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Makah Nation marks fifth year since first whale hunt

On May 17, 1999, members of the Makah Nation of Washington participated in the tribe's first whaling hunt in more than 70 years.

The hunters were successful that year and took one gray whale. But since then, the hunt has been blocked repeatedly in court as animal-rights activists seek to stop the controversial practice once and for all.

The 1855 Treaty of Neah Bay ensures the tribe's right to hunt. The treaty hasn't been struck down in court but the 9th Circuit Court of Appeals in December 2002 said the tribe's rights were limited by a federal law designed to protect special like the gray whale, which is no longer endangered.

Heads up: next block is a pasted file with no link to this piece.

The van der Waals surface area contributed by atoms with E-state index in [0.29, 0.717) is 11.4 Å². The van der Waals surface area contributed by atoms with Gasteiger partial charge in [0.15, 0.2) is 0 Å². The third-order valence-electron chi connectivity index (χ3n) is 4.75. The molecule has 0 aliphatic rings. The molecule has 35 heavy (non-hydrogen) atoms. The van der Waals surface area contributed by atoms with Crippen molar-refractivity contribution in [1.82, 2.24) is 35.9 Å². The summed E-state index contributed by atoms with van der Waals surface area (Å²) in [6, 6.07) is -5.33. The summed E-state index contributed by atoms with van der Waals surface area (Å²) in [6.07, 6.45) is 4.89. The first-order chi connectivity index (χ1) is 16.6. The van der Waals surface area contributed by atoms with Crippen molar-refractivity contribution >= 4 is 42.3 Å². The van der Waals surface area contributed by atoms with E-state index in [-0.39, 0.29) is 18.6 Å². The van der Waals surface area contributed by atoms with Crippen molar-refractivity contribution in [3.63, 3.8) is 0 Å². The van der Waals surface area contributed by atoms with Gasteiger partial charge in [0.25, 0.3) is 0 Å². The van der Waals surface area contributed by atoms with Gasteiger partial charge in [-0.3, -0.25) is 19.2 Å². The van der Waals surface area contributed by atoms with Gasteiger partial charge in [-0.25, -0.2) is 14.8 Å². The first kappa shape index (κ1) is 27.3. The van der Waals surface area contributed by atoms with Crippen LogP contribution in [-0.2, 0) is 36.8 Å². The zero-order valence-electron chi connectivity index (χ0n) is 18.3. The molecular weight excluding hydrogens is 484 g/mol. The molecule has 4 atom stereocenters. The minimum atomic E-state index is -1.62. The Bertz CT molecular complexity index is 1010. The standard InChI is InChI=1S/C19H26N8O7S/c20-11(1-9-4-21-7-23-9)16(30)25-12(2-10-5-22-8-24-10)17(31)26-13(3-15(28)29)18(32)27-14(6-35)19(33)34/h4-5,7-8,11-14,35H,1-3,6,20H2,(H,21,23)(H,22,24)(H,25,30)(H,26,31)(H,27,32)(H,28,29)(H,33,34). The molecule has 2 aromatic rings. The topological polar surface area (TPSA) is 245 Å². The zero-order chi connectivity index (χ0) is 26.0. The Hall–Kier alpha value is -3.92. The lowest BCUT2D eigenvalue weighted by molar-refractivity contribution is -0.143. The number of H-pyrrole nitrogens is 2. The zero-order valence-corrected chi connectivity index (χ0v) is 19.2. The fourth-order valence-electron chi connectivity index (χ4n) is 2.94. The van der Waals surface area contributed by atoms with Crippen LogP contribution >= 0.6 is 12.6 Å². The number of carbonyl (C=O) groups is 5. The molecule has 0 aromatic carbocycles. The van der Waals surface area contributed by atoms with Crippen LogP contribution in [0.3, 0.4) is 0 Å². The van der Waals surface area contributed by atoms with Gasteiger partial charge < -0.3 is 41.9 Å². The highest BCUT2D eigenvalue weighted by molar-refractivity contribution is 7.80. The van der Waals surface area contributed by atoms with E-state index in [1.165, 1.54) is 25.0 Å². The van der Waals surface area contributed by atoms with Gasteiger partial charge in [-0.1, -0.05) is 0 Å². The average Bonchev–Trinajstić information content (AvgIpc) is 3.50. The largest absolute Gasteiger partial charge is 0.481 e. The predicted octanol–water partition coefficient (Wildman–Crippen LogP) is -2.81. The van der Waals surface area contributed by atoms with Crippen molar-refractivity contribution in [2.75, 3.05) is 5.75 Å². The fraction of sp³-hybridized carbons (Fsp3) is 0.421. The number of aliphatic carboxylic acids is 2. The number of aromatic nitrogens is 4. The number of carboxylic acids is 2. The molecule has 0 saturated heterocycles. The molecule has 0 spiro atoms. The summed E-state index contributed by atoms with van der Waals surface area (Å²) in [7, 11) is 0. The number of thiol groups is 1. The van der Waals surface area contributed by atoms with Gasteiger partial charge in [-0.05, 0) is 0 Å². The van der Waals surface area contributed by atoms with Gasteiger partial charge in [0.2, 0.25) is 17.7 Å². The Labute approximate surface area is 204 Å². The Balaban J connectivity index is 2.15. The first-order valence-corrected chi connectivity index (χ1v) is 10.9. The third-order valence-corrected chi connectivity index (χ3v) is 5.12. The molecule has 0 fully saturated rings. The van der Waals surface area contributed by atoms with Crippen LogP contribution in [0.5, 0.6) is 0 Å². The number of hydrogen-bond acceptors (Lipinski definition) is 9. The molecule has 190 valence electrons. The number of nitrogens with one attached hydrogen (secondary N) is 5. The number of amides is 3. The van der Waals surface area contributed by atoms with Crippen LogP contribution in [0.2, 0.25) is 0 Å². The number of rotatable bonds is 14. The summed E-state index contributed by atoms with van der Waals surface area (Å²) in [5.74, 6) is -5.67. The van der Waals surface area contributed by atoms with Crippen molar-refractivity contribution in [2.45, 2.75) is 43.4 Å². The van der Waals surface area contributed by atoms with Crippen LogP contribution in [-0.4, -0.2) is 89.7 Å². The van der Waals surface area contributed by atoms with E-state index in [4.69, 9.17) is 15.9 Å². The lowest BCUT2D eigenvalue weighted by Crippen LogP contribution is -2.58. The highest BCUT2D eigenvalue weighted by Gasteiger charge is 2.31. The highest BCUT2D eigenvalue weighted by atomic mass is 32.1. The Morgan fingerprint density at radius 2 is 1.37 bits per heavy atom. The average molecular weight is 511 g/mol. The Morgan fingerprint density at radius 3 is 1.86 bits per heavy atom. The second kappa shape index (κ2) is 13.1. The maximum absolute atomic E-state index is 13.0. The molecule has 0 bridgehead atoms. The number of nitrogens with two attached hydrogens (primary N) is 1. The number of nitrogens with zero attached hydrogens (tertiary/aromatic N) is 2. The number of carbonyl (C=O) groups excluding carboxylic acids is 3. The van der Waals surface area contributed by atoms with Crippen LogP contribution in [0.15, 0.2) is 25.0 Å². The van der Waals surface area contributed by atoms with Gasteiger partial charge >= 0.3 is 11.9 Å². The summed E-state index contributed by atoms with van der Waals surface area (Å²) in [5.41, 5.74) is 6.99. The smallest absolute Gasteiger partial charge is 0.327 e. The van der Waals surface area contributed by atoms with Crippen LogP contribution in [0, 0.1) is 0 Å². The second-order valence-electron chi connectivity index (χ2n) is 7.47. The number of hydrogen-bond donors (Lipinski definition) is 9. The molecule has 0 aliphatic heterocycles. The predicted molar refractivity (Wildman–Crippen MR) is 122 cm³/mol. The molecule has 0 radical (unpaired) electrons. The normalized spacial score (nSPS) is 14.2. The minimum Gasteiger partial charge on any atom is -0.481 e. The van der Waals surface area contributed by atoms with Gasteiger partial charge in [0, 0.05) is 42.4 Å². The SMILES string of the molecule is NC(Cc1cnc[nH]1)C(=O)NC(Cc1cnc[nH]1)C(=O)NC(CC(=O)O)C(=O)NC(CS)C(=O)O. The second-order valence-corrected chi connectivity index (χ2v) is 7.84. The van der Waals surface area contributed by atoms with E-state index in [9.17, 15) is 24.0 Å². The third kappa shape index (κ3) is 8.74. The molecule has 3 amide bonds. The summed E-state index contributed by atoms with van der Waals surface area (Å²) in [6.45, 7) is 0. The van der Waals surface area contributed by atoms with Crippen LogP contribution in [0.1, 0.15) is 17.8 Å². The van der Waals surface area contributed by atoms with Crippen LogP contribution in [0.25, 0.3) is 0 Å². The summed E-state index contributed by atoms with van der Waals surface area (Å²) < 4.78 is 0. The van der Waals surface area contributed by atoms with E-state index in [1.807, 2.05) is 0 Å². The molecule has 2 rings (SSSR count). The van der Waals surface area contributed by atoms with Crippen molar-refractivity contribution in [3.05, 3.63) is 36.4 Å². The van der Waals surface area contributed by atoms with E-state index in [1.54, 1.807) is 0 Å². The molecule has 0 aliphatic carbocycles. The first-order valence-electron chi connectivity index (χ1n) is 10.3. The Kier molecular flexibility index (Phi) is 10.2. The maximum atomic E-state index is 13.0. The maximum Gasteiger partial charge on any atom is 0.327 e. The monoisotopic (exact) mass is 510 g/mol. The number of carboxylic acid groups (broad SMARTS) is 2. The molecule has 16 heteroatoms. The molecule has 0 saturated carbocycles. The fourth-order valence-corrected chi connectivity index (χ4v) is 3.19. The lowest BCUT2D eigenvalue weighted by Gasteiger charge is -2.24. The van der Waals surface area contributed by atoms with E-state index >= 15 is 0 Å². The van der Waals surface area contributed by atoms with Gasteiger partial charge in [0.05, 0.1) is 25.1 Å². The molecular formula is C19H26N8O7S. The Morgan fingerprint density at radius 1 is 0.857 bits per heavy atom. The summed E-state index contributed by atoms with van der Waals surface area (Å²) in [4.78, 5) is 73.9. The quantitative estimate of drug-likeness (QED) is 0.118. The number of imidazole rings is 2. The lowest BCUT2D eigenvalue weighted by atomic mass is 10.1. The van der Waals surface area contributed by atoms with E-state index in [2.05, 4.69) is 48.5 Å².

The tribe and the federal government have asked the court to reconsider its decision.

Get the Story:
Tribe's whalers await chance to hunt again (The Seattle Post-Intelligencer 5/17)
Makah whaling: Five years later, it's a court case (The Peninsula Daily News 5/16)

Get the Decision:
ANDERSON v. EVANS, No. 02-35761 (9th Cir. December 20, 2002)

Relevant Documents:
Makah Whaling Environmental Assessment | Marine Mammal Protection Act

Relevant Links:
Makah Nation -

Related Stories:
Tribes and U.S. seek review of whale hunt ruling (03/14)
Opinion: Makah Nation whale hunt is not legal (02/12)
Makah whale hunt faces another review (12/23)
Federal judge shoots down treaty challenge (08/09)
U.S. pushes for whaling rights (6/10)
Whale hunt a go for Makah Nation (7/16)
Makah whale hunt faces threat (3/30)
Friends, foes turn out for Makah hearing (2/2)
Makah whale hunt up for review (01/16)
Court rules on Makah whaling (6/12)
Makah ruling overturned (6/9)
Metcalf's Indian history (6/9)
Metcalf pleased with ruling (6/9)